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Alcohol, or ethanol, is typically created by fermenting plant products like fruits or grain. It acts as a central nervous system depressant and, when consumed in excess over time, is associated with several adverse health outcomes.
Adderall is a dextroamphetamine/amphetamine stimulant used to treat narcolepsy and attention deficit hyperactivity disorder, or ADHD. It is a commonly prescribed medication but has historically experienced prevalent patterns of diversion—meaning that a significant amount of this prescription drug is routed to the illicit market for nonmedical use.1,2
Mixing these two drugs, each with decidedly distinct intoxicating effects, can be a dangerous combination. Some people who combine stimulants and alcohol may do so inadvertently, while others may do so to improve or otherwise alter the high. People who ingest these together with the intention of intensifying their high may mistakenly believe that the somewhat opposing physiological influences of alcohol and Adderall cancel each other out.5 While a stimulant can mask some of the more subjective symptoms of alcohol intoxication, like drowsiness, it does nothing to halt the cumulative, dose-related toxicity of either substance. As people may be less able to assess how intoxicated they are, there is an increased likelihood of continued or over-consumption of one or both substances—one of several factors that make this a potentially very dangerous combination.5
When a person mixes Adderall and alcohol, they may experience:3,4,5,6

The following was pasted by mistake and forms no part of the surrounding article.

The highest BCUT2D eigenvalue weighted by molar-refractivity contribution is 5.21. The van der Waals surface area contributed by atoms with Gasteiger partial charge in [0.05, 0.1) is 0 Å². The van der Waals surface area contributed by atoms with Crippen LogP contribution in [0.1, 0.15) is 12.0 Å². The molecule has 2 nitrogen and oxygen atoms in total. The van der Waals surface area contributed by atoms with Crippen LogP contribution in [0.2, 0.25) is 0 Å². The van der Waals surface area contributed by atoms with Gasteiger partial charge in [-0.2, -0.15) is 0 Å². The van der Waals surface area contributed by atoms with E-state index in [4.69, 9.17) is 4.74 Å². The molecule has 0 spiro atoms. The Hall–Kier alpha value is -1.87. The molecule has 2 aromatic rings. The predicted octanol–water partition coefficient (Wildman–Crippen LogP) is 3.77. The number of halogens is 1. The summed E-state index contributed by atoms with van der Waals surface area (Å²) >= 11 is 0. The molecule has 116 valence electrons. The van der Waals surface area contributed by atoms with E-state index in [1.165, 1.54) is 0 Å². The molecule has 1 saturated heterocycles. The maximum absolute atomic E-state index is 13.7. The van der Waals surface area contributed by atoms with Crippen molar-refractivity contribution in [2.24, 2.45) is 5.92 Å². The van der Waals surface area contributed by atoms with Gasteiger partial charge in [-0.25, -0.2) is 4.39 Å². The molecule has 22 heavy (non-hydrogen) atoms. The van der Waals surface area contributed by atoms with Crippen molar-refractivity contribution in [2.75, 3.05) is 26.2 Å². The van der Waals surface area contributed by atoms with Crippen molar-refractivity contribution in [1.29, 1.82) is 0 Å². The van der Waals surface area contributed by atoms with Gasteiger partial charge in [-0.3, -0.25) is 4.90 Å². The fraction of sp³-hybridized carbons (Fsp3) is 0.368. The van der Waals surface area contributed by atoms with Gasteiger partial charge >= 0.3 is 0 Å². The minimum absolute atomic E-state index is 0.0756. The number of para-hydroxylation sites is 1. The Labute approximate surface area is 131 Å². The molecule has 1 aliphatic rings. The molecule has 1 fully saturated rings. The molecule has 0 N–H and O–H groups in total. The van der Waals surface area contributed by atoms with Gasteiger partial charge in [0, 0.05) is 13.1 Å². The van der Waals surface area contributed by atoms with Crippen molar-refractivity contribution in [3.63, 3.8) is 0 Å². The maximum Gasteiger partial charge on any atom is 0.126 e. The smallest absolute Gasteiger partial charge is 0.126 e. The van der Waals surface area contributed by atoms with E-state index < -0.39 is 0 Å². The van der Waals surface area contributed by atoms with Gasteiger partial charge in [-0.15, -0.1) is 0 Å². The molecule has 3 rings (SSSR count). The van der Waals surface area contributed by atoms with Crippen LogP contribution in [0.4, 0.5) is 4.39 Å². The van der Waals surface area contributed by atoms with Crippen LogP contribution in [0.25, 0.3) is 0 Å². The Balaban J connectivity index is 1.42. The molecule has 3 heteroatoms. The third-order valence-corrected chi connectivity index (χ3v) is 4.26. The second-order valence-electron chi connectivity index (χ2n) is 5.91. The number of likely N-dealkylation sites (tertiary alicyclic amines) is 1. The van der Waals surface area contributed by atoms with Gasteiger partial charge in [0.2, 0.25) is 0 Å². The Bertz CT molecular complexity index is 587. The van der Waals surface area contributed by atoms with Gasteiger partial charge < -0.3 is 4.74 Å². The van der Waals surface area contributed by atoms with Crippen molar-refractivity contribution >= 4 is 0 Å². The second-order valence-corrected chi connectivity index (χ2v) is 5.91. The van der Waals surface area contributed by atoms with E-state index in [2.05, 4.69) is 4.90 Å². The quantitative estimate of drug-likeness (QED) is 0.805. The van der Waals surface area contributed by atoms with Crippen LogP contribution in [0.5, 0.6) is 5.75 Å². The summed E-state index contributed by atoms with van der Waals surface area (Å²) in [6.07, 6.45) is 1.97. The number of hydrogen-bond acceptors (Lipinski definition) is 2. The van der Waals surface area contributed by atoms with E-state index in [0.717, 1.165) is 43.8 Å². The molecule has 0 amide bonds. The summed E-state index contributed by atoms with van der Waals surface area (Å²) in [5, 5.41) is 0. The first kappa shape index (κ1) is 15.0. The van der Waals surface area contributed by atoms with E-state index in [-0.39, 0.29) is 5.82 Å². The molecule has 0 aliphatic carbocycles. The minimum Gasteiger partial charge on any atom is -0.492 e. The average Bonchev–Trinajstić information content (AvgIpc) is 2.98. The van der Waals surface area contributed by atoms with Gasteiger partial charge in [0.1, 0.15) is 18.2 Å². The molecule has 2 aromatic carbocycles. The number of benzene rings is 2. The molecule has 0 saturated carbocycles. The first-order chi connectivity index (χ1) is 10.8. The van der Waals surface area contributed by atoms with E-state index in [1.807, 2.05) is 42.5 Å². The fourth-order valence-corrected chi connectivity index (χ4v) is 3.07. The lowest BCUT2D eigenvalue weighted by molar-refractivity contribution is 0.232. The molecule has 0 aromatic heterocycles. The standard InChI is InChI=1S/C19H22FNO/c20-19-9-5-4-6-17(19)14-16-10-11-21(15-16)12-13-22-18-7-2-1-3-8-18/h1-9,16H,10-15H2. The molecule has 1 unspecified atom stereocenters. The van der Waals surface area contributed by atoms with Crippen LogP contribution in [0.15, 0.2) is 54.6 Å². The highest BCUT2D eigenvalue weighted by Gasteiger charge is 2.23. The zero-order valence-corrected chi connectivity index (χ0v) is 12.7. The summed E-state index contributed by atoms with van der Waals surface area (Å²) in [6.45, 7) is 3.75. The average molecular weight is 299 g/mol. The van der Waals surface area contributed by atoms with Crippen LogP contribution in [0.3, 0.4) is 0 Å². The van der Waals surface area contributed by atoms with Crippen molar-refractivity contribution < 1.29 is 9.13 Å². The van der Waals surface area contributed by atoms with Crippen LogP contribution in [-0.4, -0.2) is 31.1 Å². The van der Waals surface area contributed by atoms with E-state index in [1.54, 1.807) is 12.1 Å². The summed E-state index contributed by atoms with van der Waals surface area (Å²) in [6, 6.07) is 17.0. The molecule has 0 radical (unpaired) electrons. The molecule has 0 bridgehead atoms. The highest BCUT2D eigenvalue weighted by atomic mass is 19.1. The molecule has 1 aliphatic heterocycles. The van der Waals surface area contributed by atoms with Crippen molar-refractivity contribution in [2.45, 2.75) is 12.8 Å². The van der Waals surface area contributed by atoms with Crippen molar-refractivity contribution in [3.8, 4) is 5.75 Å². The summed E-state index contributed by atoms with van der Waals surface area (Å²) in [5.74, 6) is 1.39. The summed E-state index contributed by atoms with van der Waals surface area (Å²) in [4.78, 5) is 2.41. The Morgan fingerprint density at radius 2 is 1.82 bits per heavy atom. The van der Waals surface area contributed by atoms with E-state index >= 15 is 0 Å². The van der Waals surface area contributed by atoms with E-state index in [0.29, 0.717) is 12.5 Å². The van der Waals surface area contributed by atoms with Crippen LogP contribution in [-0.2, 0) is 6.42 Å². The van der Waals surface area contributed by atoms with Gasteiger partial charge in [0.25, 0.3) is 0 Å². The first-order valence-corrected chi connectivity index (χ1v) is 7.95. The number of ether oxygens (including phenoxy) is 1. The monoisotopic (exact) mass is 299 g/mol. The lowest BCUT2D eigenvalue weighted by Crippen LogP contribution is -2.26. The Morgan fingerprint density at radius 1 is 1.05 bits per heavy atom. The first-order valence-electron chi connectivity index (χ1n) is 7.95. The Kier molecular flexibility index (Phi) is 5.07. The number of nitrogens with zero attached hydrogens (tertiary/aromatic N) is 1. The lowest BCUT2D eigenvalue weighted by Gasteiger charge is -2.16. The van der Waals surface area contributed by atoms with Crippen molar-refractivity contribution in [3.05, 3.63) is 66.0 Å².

As mentioned, stimulants like Adderall are sometimes used in an attempt to mask some of the depressant effects of alcohol. Should consuming these together prevent a person from gauging how much alcohol has been consumed, more drinking may occur than otherwise would, which can increase the risk of alcohol poisoning.
Symptoms of alcohol poisoning include:7,8,9
Very serious, dangerous side effects of mixing alcohol and Adderall include:
People who take Adderall to treat ADHD should be very wary of mixing their prescription medication with alcohol. The safety of such a combination can depend a great deal on when the person last took their dose of Adderall, but in general, taking prescription medications while drinking alcohol decreases therapeutic efficacy (should the medication be taken for legitimate medical purposes) and increases the risk of certain adverse effects.
It is a commonly held belief that taking a stimulant like Adderall will help a person stay awake while cramming for an exam or class. Some students may illicitly obtain and use diverted Adderall or other psychostimulants in an attempt to maintain focus during all-night study sessions or essay writing sprees. When misused in this manner by people without ADHD, Adderall does not appear to have the intended benefits.11 Some college students who engage in nonmedical use of stimulants may be more likely to mix Adderall and alcohol.2,11
College students are also more likely to drink than their peers who are not in college.12 If a student has taken Adderall to study, then attends a party and drinks, they could be at greater risk of encountering some of the adverse, interactive effects mentioned above—including lethal alcohol poisoning.
Results from the 2014 Monitoring the Future study indicate that 35.4 percent of college students reported binge drinking (five or more drinks in a row) within the two weeks prior to surveying; 42.6 percent reported having been drunk in the prior month once or more. From the same study, stimulant use continued to be an issue with college students as well, although past-year Adderall abuse experienced a slight decline between 2013 and 2014—from 10.7 percent to 9.6 percent.13
Consistently mixing substances to increase or otherwise modulate a high could lay the groundwork for a developing polysubstance use disorder. If compulsive polysubstance use with Adderall, alcohol, or any other drug has negatively impacted your life or the life of a friend or loved one, medical detox followed by a period of substance rehabilitation can help anyone initiate their recovery.